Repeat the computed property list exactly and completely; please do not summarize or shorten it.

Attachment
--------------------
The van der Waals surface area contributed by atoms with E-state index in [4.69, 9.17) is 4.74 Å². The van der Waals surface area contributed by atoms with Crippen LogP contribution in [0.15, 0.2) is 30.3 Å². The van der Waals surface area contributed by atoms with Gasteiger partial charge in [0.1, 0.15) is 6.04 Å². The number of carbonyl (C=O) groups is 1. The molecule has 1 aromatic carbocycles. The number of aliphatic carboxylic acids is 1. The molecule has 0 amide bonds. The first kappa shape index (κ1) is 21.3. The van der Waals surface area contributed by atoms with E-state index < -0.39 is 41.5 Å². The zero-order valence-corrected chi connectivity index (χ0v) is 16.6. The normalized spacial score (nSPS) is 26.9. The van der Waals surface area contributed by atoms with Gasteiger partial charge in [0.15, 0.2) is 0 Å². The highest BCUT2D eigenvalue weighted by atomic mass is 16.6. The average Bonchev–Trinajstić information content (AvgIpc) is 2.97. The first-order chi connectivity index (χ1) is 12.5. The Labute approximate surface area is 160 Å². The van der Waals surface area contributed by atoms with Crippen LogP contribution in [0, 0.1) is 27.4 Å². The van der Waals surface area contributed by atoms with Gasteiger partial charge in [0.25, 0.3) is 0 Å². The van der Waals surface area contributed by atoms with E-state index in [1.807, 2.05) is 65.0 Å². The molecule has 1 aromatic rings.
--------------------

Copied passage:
The van der Waals surface area contributed by atoms with E-state index in [4.69, 9.17) is 4.74 Å². The van der Waals surface area contributed by atoms with Crippen LogP contribution in [0.15, 0.2) is 30.3 Å². The van der Waals surface area contributed by atoms with Gasteiger partial charge in [0.1, 0.15) is 6.04 Å². The number of carbonyl (C=O) groups is 1. The molecule has 1 aromatic carbocycles. The number of aliphatic carboxylic acids is 1. The molecule has 0 amide bonds. The first kappa shape index (κ1) is 21.3. The van der Waals surface area contributed by atoms with E-state index < -0.39 is 41.5 Å². The zero-order valence-corrected chi connectivity index (χ0v) is 16.6. The normalized spacial score (nSPS) is 26.9. The van der Waals surface area contributed by atoms with Gasteiger partial charge in [0.15, 0.2) is 0 Å². The highest BCUT2D eigenvalue weighted by atomic mass is 16.6. The average Bonchev–Trinajstić information content (AvgIpc) is 2.97. The first-order chi connectivity index (χ1) is 12.5. The Labute approximate surface area is 160 Å². The van der Waals surface area contributed by atoms with Crippen LogP contribution in [0, 0.1) is 27.4 Å². The van der Waals surface area contributed by atoms with Gasteiger partial charge in [0.25, 0.3) is 0 Å². The van der Waals surface area contributed by atoms with E-state index in [1.807, 2.05) is 65.0 Å². The molecule has 1 aromatic rings.